At the grass roots level, this means I start my night practitioner shift – not focussed on clinical needs of patients (canulas, catheters, clinical liaison, drug chart issues, fire alarms, thefts on the ward, etc) – but firefighting troubles on the wards at handover times: i.e. wards calling to say they are short handed and I need to call Bank or Agency, at the last minute, to find last minute labour, to come and work and fill shifts.
    The main, general medicine wing, of our hospital has 500 inpatients. We’re usually full by the time 8pm comes around. At 20:30hrs the other night, I had phone calls to say a total of 50no. band 5-band 6.5s were absent from night duty. This left our coverage on one branch of our Care of the Elderly ward as two registered nurses covering 35 patients. So, 17 patients each, approx.
    As soon as I arrived on that ward, there was utter chaos. One nurse was in the drugs room trying, for about 30minutes to get someone to come and sign out CDs with her, and she’d all but had a melt down. I spent time supporting her, professionally, and another 10minutes trying to prevent her walking off the job.
    I then managed to convince the senior site manager to pull other ‘extra’ hands from other wards to come and help. The priorities are always patient safety. Whilst that includes IV Abx for 22:00hrs, it includes dispensing general medicines, observations, turning (bed sore prevention), getting patients ready for bed (making sure the pads are changed, urometers are emptied and measured, PCAs are working and SATs are maintained), basically, everyone is dry, comfortable and healthy for the night in front of us. Technically, all of this should be achieved by around 23:00hrs, at the latest. We are lucky if we slow down and get on top of things by about 3am these days.
    If you aren’t mentally and physically exhausted by 3am, chances are you are dehydrated and hungry having not stopped since 8pm to have a drink or go to the bathroom.
    In August to November 2013, 22 people resigned from A&E. About 25% came back as bank workers. The rest of the short fall is made of agency workers, unfamiliar with new paperwork, new practices, new Trust policy, let alone not knowing the bleeps, the names of their colleagues, where the supplies are. Many of the 22 people have gone into the community, where the salaries are more generous, the benefits are higher (e.g. car allowances) and the workload a little lighter and more straightforward. That includes working hours. Some ex staff have gone into private hospitals where there has been a huge spike in foreign visitors using private treatments centres in the big cities of England and Wales.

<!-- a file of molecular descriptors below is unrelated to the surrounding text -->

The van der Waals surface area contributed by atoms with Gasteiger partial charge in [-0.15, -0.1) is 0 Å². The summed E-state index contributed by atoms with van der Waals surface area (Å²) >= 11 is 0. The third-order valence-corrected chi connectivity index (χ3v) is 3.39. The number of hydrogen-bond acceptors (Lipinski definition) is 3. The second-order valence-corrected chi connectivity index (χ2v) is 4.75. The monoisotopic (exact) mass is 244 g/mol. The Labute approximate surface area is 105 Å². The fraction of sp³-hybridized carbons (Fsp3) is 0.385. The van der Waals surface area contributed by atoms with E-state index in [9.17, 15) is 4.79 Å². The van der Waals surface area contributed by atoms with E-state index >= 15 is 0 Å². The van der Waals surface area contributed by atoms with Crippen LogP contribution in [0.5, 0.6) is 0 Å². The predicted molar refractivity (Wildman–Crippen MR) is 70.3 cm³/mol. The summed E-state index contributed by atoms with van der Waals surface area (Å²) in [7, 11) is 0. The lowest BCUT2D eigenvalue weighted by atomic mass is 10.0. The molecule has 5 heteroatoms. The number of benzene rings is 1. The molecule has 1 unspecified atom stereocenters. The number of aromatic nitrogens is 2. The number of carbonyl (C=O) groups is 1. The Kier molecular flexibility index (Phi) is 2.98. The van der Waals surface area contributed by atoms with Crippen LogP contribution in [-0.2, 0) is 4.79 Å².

Australian and Kiwi nurses remind us that it is against the law to have more than 4 patients per nurse. If my nursing colleagues in the UK had that kind of level of engagement with their patients, there would be an abundance of time or flexibility for doing more paperwork and focussing on initiatives that increase the quality of care and reduction of errors.
    To date, I am proud to say that most of new and extra paperwork in A&E has been put to great use. I like the new NICE observation alert scoring. The SKIN bundle paperwork for measuring and treating and processing imported pressure sores (that we catch coming through the door) has initiated a process that continues, from arrival in A&E, through the whole hospital, of having successfully reduced pressure sore incidents to ONE incident for the entire month of February 2014. The paperwork, is working!!!!
    But for how much longer? We always say we are at our limits, and then manage, to senior management’s delight, to do a little more. But the sharp rise is absenteeism, as well as resignations, the collapse in enthusiasm and moral, is the price for the rise in standards.
    We will go on. We have to. But the NHS is heading towards a total catastrophic failure on Mid-Staffs levels. It won’t be, like Mid-Staffs, a rise in clinical incidents and a failure of reporting. It will be the lack of people wanting to actually turn up to do the work. Not so much a failure of good nursing practice, under pressure, but a lack of high level insight of who wants to work in healthcare and under what circumstances.

  2. […] Reflections of a Senior Charge Nurse (on the Ayrshirehealth blog) – Maureen Fleming writes about her work as a senior charge nurse in an older adult ward in a hospital, and the complex challenges of caring for frail older people with several health issues. […]